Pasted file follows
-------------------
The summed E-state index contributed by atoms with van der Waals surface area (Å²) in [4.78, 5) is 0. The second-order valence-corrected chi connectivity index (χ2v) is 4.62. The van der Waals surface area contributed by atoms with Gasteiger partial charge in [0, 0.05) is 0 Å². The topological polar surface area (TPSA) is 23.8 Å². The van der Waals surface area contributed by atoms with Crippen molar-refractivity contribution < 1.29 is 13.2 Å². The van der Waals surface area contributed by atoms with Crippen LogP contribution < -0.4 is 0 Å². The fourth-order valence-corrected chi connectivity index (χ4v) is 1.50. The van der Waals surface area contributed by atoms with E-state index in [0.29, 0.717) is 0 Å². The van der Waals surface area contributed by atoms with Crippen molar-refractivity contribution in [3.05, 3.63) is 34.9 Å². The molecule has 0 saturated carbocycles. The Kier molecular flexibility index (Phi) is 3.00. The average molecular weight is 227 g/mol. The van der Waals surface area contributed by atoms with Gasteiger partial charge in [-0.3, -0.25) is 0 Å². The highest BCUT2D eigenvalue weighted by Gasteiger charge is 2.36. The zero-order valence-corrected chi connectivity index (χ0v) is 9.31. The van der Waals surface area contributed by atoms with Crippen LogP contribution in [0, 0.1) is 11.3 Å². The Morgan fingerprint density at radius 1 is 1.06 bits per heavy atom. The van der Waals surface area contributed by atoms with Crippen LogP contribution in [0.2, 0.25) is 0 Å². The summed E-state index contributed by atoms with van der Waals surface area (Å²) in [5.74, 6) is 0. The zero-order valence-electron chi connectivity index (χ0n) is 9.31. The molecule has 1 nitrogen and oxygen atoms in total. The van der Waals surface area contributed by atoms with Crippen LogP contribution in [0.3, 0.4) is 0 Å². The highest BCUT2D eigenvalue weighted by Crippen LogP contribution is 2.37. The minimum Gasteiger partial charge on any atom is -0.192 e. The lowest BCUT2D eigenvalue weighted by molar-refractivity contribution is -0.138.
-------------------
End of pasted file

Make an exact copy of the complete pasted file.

The summed E-state index contributed by atoms with van der Waals surface area (Å²) in [4.78, 5) is 0. The second-order valence-corrected chi connectivity index (χ2v) is 4.62. The van der Waals surface area contributed by atoms with Gasteiger partial charge in [0, 0.05) is 0 Å². The topological polar surface area (TPSA) is 23.8 Å². The van der Waals surface area contributed by atoms with Crippen molar-refractivity contribution < 1.29 is 13.2 Å². The van der Waals surface area contributed by atoms with Crippen LogP contribution < -0.4 is 0 Å². The fourth-order valence-corrected chi connectivity index (χ4v) is 1.50. The van der Waals surface area contributed by atoms with E-state index in [0.29, 0.717) is 0 Å². The van der Waals surface area contributed by atoms with Crippen molar-refractivity contribution in [3.05, 3.63) is 34.9 Å². The molecule has 0 saturated carbocycles. The Kier molecular flexibility index (Phi) is 3.00. The average molecular weight is 227 g/mol. The van der Waals surface area contributed by atoms with Gasteiger partial charge in [-0.3, -0.25) is 0 Å². The highest BCUT2D eigenvalue weighted by Gasteiger charge is 2.36. The zero-order valence-corrected chi connectivity index (χ0v) is 9.31. The van der Waals surface area contributed by atoms with Crippen LogP contribution in [0, 0.1) is 11.3 Å². The Morgan fingerprint density at radius 1 is 1.06 bits per heavy atom. The van der Waals surface area contributed by atoms with Crippen LogP contribution in [0.2, 0.25) is 0 Å². The summed E-state index contributed by atoms with van der Waals surface area (Å²) in [5.74, 6) is 0. The zero-order valence-electron chi connectivity index (χ0n) is 9.31. The molecule has 1 nitrogen and oxygen atoms in total. The van der Waals surface area contributed by atoms with Crippen LogP contribution in [0.3, 0.4) is 0 Å². The highest BCUT2D eigenvalue weighted by Crippen LogP contribution is 2.37. The minimum Gasteiger partial charge on any atom is -0.192 e. The lowest BCUT2D eigenvalue weighted by molar-refractivity contribution is -0.138.